Halfway through the Major League Baseball season, how are the San Diego Padres doing?

A whole lot better than they were at this time in 2023, that's for sure

Saturday's 6-4 win over the Brewers at Petco Park was the Padres' 81st game of the season, the mathematical halfway point of the season. At 41-40 they're sitting on the right side of .500, if only by the slimmest of margins. When you take into account all the things that have been thrown at this club it's probably safe to say San Diego has to be happy with where they sit at the midway point.

At this same time in 2023 they were 37-44 so the record alone is a whole lot more palatable. After Game 81 I asked manager Mike Shildt to provide his "State of the Padres Address," a fairly sweeping topic he said he'd like to take a little more time to consider ... but the bottom line is things are going pretty darn well.

"I'm very pleased overall. I'm extremely pleased," says Shildt. "You know, we'd always like it to be better. If you think about this being a fairly new group, me being new to the manager's role, a newer staff, turnover on the roster, a lot of guys looking to break into the big leagues or establish themselves as an everyday big leaguer, coupled with a bunch of guys that clearly are established big leaguers. And then to be able to get that group together and get a group that is going to prepare and compete consistently, that's not a small thing to have happen. And this has happened quickly and we're seeing we've seen the rewards from it really from early in the season."

That is one of the big points at play here. While every team looks different every year the Padres revamped 60% of their starting pitching rotation and most of their bullpen. Then they added rookie Jackson Merrill to the Opening Day roster as a centerfielder even though he'd been a shortstop since birth, traded for new leadoff hitter Luis Arraez about six weeks into the season, moved Silver Slugger-winning shortstop Xander Bogaerts to 2nd base, and gave journeyman Jurickson Profar the starting left field job.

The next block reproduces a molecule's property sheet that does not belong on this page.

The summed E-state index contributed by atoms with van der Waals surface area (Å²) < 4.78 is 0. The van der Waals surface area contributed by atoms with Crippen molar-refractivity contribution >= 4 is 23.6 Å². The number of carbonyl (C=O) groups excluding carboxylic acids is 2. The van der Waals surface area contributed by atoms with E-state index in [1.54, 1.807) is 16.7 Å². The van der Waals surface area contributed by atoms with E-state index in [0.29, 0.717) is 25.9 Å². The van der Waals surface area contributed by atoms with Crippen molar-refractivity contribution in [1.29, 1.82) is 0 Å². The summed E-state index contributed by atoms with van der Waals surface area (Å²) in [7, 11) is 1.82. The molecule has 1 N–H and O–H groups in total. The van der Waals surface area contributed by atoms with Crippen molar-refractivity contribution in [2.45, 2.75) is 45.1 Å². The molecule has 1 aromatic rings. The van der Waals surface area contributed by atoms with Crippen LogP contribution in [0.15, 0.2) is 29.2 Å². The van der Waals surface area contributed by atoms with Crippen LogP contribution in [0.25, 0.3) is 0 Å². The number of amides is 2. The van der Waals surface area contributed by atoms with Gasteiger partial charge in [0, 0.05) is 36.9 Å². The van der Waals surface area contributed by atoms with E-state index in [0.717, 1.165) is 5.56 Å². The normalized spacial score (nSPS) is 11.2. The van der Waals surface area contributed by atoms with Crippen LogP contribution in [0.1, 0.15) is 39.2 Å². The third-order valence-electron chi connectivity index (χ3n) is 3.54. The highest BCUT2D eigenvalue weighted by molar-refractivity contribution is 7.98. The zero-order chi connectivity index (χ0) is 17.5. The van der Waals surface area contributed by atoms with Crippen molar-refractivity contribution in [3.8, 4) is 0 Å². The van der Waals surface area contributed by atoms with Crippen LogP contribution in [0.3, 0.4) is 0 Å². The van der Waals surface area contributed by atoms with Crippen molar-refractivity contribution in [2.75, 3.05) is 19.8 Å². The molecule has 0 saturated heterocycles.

Most of those moves have worked out better than anyone could have imagined.

Merrill is a revelation, not only at the plate where he leads all Major League rookies with 10 home runs, but in the outfield, which he was adjusted to with seemingly zero learning curve. Arraez has kept hitting like the 2-time batting champion he is. And Profar has turned in the season of his life, so good that he leads all National League outfielders in All-Star votes even though he's never played in the Midsummer Classic.

New starters Michael King and Dylan Cease have been up and down but shown flashes of complete dominance while Robert Suarez has become one of the best closers in baseball. Yes, there have been plenty of bumps in the road. But in the grand scheme of things it could be A LOT worse and the skipper thinks it's only going to get better.

"There's one thing that I talk about fairly frequently is, you know, being better as the game series in the season goes. And we do that and we can appreciate where we're at," says Shildt.

The other thing that suggests the Padres are going to keep trending up is the health of the roster. San Diego has been hit hard by that pesky injury bug.

"We've also had to navigate (injuries), like most people in the league. So, I'm not making an excuse, but the reality is we've had some real key players not be available for us," says Shildt.

Yu Darvish and Joe Musgrove have been on the Injured List twice. Bogaerts is there now. Manny Machado has been hampered all season by elbow and hip issues. Profar is dealing with a sore knee. Right when it looks like Fernando Tatis Jr. is about to take off on a hot streak he suffers a quad injury or a triceps contusion. All of those guys are All-Stars. The hope is they all come back healthy and this club hits yet another gear.

But, even if they don't the guys on the roster have shown an ability to find ways to stay in the playoff hunt. It doesn't show up in any box scores but the San Diego Padres are very likely among the league leaders in resilience.

"We've scratched and clawed and figured out a way to compete. And I just like the way we continue to get together and improve what we're doing in all areas. It's been really positive overall."

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